South Africa has the largest number of people living with HIV/AIDS in the world. 1 in 4 South Africans are HIV positive. In KwaZulu Natal, the statistic has risen to a shocking 1 in 3, where half of HIV positive mothers’ babies are also infected.
Mseleni Hospital has six physicians on staff. Dr Victor Fredlund is the medical superintendent, and has been with Mseleni Hospital since 1981. He was recognized in 2003 as the Rural Doctor of the Year by the South African Medical Association and the Rural Doctor Association of Southern Africa.
English is the language of schools, government and the media, and is generally understood across the country. Translation is needed at times to communicate with non-English speaking patients, thought all staff at Mseleni Hospital speak English.
Students can anticipate being involved in all aspects of care, including inpatient rounds, outpatient clinic, and night call with an attending physician. Nights are generally quiet after about 7pm, but not always!
Students who come for longer periods of time generally have the opportunity to take on greater responsibilities. In the operating theater, students scrub in and assist, or help with an anesthesia. Students are also encouraged to join the mobile clinic teams, and be involved with community health, school health, and special TB and AIDS care.
Student Lodging & Meals
Accommodation is provided at a nominal charge, and the guest room is fully equipped with cooker and fridge freezer. Food is available in the hospital cafeteria, or visitors may buy food to cook for themselves.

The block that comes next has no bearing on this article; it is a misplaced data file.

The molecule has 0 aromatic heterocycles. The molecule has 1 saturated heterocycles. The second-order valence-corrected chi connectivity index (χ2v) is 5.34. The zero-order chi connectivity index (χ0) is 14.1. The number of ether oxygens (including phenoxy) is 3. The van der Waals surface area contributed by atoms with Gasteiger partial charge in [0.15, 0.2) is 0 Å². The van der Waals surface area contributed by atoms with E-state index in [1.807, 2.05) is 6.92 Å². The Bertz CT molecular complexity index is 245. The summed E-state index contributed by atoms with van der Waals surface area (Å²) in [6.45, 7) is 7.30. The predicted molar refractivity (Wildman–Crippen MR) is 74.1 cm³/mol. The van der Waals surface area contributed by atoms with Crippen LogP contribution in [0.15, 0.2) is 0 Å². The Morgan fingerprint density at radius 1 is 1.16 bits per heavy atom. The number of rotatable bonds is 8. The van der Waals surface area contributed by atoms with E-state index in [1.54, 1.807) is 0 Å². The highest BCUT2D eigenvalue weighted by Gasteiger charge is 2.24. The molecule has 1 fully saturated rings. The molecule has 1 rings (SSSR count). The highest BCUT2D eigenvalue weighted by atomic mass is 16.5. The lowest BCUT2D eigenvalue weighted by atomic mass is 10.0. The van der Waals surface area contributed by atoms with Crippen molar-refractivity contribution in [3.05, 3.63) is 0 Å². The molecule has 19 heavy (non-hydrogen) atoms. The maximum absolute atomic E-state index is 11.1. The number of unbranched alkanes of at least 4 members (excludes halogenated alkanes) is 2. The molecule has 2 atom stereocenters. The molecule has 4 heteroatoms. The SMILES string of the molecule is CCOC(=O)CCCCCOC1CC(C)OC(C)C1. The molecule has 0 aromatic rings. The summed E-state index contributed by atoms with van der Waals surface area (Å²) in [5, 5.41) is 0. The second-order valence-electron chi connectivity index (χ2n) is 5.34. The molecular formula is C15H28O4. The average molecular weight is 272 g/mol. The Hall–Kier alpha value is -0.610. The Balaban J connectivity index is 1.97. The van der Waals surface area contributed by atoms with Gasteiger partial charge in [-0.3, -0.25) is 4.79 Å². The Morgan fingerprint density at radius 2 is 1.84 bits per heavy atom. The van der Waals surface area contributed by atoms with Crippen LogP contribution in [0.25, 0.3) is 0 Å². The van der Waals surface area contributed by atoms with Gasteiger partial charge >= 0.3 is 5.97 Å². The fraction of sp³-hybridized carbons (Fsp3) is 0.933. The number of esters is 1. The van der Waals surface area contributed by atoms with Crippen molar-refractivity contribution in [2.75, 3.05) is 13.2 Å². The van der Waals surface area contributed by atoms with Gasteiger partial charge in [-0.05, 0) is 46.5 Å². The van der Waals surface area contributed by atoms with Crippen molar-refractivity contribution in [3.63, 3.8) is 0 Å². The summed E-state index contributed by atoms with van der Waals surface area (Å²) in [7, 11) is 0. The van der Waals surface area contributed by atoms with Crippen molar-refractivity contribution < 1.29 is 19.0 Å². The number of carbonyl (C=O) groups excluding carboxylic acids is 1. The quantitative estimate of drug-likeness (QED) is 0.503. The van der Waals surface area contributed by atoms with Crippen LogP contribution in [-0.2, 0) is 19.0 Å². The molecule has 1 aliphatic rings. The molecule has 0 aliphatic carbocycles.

INMED CARE For Kids Scholarships
INMED’s CARE For Kids initiative provides a limited number of scholarships to INMED students who serve at Mseleni. Interested students should contact the INMED office in this regard.
Students have their own postal box at Mseleni Hospital: P.O. Box 161, Sibhayi 3967, KwaZulu Natal, Republic of South Africa. Letters from the USA generally take 7-14 days. Email is available in the doctor’s office.
The Mseleni Hospital complex has a tennis court and a squash court, and badminton and table tennis as well. A lovely beach along the Indian Ocean is just a 40-minute drive away. Game parks in the area are also a major international attraction.
INMED invites all participants to consider raising extra funds to donate to support the facility. This is not required but allows INMED participants to become involved in every aspect of medical missions.
White coats are optional in hospital and at clinic work. Women are expected to wear skirts or dresses and men may wear business casual shorts. The same standard applies to attending church, though men should wear long trousers. At the beach, shorts are acceptable for women. It is not considered appropriate for women to wear trousers except around the house. Those coming in the summer, Nov to April, will not need warm clothing, but should bring an umbrella because heavy showers are frequent.
What to Pack
Be sure to pack a carry-on bag that has your essentials, including a change of clothes, just in case your luggage becomes lost. Also, it’s usually best to bring two suitcases, each half full, so you will have a place to pack souvenirs for the return trip. Bring clothes appropriate for the weather, and remember that in this environment clothes frequently become soiled.
Other items to bring include sunscreen, swim wear, stethoscope, camera with film, drivers license, flashlight, insect repellent, and mosquito net. Banks are not available in the rural area, therefore cash should be brought instead of traveler’s checks or debit cards.